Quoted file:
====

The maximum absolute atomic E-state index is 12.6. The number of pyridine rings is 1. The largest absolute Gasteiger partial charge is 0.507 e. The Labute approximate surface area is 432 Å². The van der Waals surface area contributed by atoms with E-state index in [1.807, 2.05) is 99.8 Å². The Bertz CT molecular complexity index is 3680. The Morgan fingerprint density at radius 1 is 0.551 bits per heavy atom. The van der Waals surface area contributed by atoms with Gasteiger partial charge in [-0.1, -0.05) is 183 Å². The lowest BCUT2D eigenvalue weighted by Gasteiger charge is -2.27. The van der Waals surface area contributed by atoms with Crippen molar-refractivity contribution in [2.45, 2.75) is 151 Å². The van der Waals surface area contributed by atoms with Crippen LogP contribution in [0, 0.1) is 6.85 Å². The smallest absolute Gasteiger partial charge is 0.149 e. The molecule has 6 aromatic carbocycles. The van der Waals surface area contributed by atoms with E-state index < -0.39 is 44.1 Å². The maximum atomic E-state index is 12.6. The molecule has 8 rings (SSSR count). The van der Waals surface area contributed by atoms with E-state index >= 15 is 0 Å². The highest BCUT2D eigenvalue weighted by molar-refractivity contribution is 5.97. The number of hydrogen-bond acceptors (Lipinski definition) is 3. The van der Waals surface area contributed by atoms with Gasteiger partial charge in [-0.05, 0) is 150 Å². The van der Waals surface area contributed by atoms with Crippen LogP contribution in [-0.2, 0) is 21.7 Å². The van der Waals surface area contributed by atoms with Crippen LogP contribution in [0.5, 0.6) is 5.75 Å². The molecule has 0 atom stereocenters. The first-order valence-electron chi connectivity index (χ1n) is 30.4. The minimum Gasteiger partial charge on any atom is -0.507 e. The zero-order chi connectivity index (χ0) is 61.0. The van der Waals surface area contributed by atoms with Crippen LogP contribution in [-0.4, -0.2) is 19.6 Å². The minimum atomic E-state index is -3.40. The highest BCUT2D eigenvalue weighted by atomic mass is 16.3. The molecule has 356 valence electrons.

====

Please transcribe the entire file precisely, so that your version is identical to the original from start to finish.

The maximum absolute atomic E-state index is 12.6. The number of pyridine rings is 1. The largest absolute Gasteiger partial charge is 0.507 e. The Labute approximate surface area is 432 Å². The van der Waals surface area contributed by atoms with E-state index in [1.807, 2.05) is 99.8 Å². The Bertz CT molecular complexity index is 3680. The Morgan fingerprint density at radius 1 is 0.551 bits per heavy atom. The van der Waals surface area contributed by atoms with Gasteiger partial charge in [-0.1, -0.05) is 183 Å². The lowest BCUT2D eigenvalue weighted by Gasteiger charge is -2.27. The van der Waals surface area contributed by atoms with Crippen molar-refractivity contribution in [2.45, 2.75) is 151 Å². The van der Waals surface area contributed by atoms with Crippen LogP contribution in [0, 0.1) is 6.85 Å². The smallest absolute Gasteiger partial charge is 0.149 e. The molecule has 6 aromatic carbocycles. The van der Waals surface area contributed by atoms with E-state index < -0.39 is 44.1 Å². The maximum atomic E-state index is 12.6. The molecule has 8 rings (SSSR count). The van der Waals surface area contributed by atoms with E-state index >= 15 is 0 Å². The highest BCUT2D eigenvalue weighted by molar-refractivity contribution is 5.97. The number of hydrogen-bond acceptors (Lipinski definition) is 3. The van der Waals surface area contributed by atoms with Gasteiger partial charge in [-0.05, 0) is 150 Å². The van der Waals surface area contributed by atoms with Crippen LogP contribution in [-0.2, 0) is 21.7 Å². The van der Waals surface area contributed by atoms with Crippen LogP contribution in [0.5, 0.6) is 5.75 Å². The molecule has 0 atom stereocenters. The first-order valence-electron chi connectivity index (χ1n) is 30.4. The minimum Gasteiger partial charge on any atom is -0.507 e. The zero-order chi connectivity index (χ0) is 61.0. The van der Waals surface area contributed by atoms with Crippen LogP contribution in [-0.4, -0.2) is 19.6 Å². The minimum atomic E-state index is -3.40. The highest BCUT2D eigenvalue weighted by atomic mass is 16.3. The molecule has 356 valence electrons.